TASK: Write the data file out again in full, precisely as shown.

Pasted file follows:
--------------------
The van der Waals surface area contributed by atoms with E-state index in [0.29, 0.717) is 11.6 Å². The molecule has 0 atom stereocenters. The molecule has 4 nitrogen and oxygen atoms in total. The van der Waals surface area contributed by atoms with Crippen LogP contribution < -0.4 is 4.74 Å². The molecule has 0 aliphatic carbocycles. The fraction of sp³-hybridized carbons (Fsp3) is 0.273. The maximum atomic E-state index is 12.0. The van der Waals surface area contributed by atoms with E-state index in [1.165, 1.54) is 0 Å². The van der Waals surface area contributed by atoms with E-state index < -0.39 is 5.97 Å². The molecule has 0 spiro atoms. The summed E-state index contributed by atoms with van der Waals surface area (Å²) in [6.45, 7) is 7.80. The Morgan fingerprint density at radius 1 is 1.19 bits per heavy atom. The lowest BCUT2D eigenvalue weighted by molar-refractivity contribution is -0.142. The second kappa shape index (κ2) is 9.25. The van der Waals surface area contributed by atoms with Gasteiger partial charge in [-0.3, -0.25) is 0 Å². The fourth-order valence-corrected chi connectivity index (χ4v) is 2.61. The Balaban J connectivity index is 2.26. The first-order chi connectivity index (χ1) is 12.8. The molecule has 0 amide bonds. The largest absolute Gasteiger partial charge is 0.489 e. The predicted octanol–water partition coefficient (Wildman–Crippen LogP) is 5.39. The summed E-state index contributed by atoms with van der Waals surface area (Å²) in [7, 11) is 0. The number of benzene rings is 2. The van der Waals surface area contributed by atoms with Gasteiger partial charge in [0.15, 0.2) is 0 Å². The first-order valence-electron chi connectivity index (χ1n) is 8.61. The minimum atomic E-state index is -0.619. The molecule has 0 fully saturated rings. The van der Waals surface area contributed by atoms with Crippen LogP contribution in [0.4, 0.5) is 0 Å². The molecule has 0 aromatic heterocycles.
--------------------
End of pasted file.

The van der Waals surface area contributed by atoms with E-state index in [0.29, 0.717) is 11.6 Å². The molecule has 0 atom stereocenters. The molecule has 4 nitrogen and oxygen atoms in total. The van der Waals surface area contributed by atoms with Crippen LogP contribution < -0.4 is 4.74 Å². The molecule has 0 aliphatic carbocycles. The fraction of sp³-hybridized carbons (Fsp3) is 0.273. The maximum atomic E-state index is 12.0. The van der Waals surface area contributed by atoms with E-state index in [1.165, 1.54) is 0 Å². The van der Waals surface area contributed by atoms with E-state index < -0.39 is 5.97 Å². The molecule has 0 spiro atoms. The summed E-state index contributed by atoms with van der Waals surface area (Å²) in [6.45, 7) is 7.80. The Morgan fingerprint density at radius 1 is 1.19 bits per heavy atom. The lowest BCUT2D eigenvalue weighted by molar-refractivity contribution is -0.142. The second kappa shape index (κ2) is 9.25. The van der Waals surface area contributed by atoms with Gasteiger partial charge in [-0.3, -0.25) is 0 Å². The fourth-order valence-corrected chi connectivity index (χ4v) is 2.61. The Balaban J connectivity index is 2.26. The first-order chi connectivity index (χ1) is 12.8. The molecule has 0 amide bonds. The largest absolute Gasteiger partial charge is 0.489 e. The predicted octanol–water partition coefficient (Wildman–Crippen LogP) is 5.39. The summed E-state index contributed by atoms with van der Waals surface area (Å²) in [7, 11) is 0. The number of benzene rings is 2. The van der Waals surface area contributed by atoms with Gasteiger partial charge in [0.15, 0.2) is 0 Å². The first-order valence-electron chi connectivity index (χ1n) is 8.61. The minimum atomic E-state index is -0.619. The molecule has 0 fully saturated rings. The van der Waals surface area contributed by atoms with Crippen LogP contribution in [0.4, 0.5) is 0 Å². The molecule has 0 aromatic heterocycles.